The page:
Global Whispers: Linguistic Links between the Algonquian Indian Language and Gaelic

The Algonquian Peoples (http://en.wikipedia.org/wiki/Algonquian_peoples)

Algonquian language shoken in these areas

Modern Gaelic preserves many spelled letters that are no longer pronounced, but when pronounced in the ancient Gaulish or ancestral tongue of the Celts and Basques, one finds a striking similarity to the Algonquian language.

For example; the Algonquian word for ‘one who takes small fish’ is Amoskeag. In Gaelic Ammo-iasgag means ‘small fish stream’.

In Algonquian Ammonoosuc means ‘small fishing river’ and in Gaelic, Am-min-a-sugh means; ‘small river for taking out fish’.

In Algonquian Coos and cohas mean ‘pine tree’ and in Gaelic, ghiuthas means ‘pine tree’.

Merrimack River in Algonquian means ‘deep fishing’. In Gaelic Mor-riomach means ‘of great depth’.

Kaskaashadi another Algonquian name for the Merrimack River sounds similar to Guisgesiadi, which in Gaelic means ‘slow flowing waters’

Nashaway River in Algonquian means ‘land between’ and in Gaelic naisguir means ‘land connecting’.

Piscataqua River means ‘white stone’ and in Gaelic, Pioscatacua means ‘pieces of snow white stone’.

Seminenal River means ‘grains of rock’, which in Gaelic is; semenaill

Quechee matches the Gaelic work Quithe meaning pit or chasm.

Ottauquechee River flows through a 162 feet deep gorge is similar to the Gaelic word Otha-Cuithe which means; ‘waters of the gorge’.

Cabassauk River in Algonquian means place of Sturgeon. The Sturgeon fish have unfortunately fallen victim to environmental degradation. Similar to Gaelic Cabach-sugh.

Attilah means blueberries and in Gaelic Aiteal means juniper berries.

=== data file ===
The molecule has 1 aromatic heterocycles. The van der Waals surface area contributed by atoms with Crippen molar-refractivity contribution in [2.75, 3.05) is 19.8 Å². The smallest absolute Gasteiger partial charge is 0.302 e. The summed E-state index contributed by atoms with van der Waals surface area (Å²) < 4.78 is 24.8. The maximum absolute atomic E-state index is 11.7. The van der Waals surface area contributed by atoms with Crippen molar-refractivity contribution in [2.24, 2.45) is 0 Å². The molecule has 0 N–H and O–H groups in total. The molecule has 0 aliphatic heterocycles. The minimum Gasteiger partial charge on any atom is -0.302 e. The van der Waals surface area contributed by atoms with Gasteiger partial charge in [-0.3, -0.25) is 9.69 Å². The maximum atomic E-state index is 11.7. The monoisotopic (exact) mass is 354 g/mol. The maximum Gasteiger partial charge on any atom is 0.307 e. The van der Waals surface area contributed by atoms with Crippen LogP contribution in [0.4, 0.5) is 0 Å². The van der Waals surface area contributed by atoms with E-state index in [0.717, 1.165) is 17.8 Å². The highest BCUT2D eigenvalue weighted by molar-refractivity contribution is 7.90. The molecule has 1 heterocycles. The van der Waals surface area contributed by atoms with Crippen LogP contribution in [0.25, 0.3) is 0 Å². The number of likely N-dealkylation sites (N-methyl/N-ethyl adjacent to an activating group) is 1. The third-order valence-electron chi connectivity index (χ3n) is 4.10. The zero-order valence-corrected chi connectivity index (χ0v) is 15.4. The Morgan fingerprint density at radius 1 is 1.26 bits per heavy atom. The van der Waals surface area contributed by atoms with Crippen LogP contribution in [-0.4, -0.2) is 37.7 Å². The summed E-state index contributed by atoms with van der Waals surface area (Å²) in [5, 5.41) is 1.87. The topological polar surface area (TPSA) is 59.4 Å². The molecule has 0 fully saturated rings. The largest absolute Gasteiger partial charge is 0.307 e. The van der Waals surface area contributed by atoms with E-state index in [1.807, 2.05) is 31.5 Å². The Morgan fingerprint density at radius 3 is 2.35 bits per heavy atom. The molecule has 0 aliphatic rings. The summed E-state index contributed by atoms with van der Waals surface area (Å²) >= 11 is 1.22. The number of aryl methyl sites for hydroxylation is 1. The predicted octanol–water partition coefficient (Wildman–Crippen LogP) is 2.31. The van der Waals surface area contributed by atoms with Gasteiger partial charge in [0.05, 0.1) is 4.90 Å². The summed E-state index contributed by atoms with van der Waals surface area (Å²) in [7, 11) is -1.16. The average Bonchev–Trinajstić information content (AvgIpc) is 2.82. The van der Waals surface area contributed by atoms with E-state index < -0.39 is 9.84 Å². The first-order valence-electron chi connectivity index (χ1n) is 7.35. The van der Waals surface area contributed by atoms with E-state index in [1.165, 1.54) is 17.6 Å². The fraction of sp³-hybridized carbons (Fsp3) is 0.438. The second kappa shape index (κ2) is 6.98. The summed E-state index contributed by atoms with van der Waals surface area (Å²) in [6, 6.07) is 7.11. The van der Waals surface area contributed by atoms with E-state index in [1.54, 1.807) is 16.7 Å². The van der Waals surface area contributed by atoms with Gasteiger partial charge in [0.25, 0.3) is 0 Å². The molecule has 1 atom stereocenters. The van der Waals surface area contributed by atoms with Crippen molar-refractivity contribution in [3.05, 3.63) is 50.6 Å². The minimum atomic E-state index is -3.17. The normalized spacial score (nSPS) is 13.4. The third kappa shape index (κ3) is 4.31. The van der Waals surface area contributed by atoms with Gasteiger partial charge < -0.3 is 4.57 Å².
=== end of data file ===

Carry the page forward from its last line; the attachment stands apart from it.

Munt means people and in Gaelic muintear means people.

Monad means mountain and in Gaelic monadh means mountain.

The suffix – nock is used in New England to denote hills and mountains. Cnoc in Gaelic means hill or rocky outcrop.

Wadjak means on top, in Gaelic the word is uachdar.

Monomonock Lake means ‘island lookout place’ and in Gaelic Moine-managh-ach ‘means boggy lookout place’.

Pontanipo Pond means cold water and in Gaelic Punntaine-pol means ‘numbingly cold pool’

Natukko means cleared place (land) and in Gaelic Neo-tugha means not covered (by vegetation).

Asquam Lake means ‘pleasant watering place’ and in Gaelic Uisge-amail means ‘seasonable waters’.

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About stevehollier

Steve Hollier is the editor of AZ Magazine, an English language lifestyle magazine based in Baku, Azerbaijan. He began his career working for a firm of stockbrokers in the City of London then went on to attend the University of Essex where he was awarded an MA in Sociology in 1984. After a career in arts and cultural development work, he became a freelance arts consultant, writer and photographer.
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6 Responses to Global Whispers: Linguistic Links between the Algonquian Indian Language and Gaelic

  1. Julia Hawkes-Moore says:

    Intriguing: now look into the verbal links between Romany, Early Greek, Hebrew and Sanskrit!

  2. charlespaxton says:

    That is amazing. They are too close for coincidence.

    • stevehollier says:

      So it seems to me… The world is stranger than we think! I started looking for this information as soon as I read Julia’s story and was delighted to find the confirmation.

  3. Julia Hawkes-Moore says:

    Well, you know by now that every word I type is true.

    Julia
    x

  4. Pingback: A Salute To Steve Hollier | Azerbaijan Days

  5. Pingback: Our salute to Steve Hollier « Hugh Paxton's Blog

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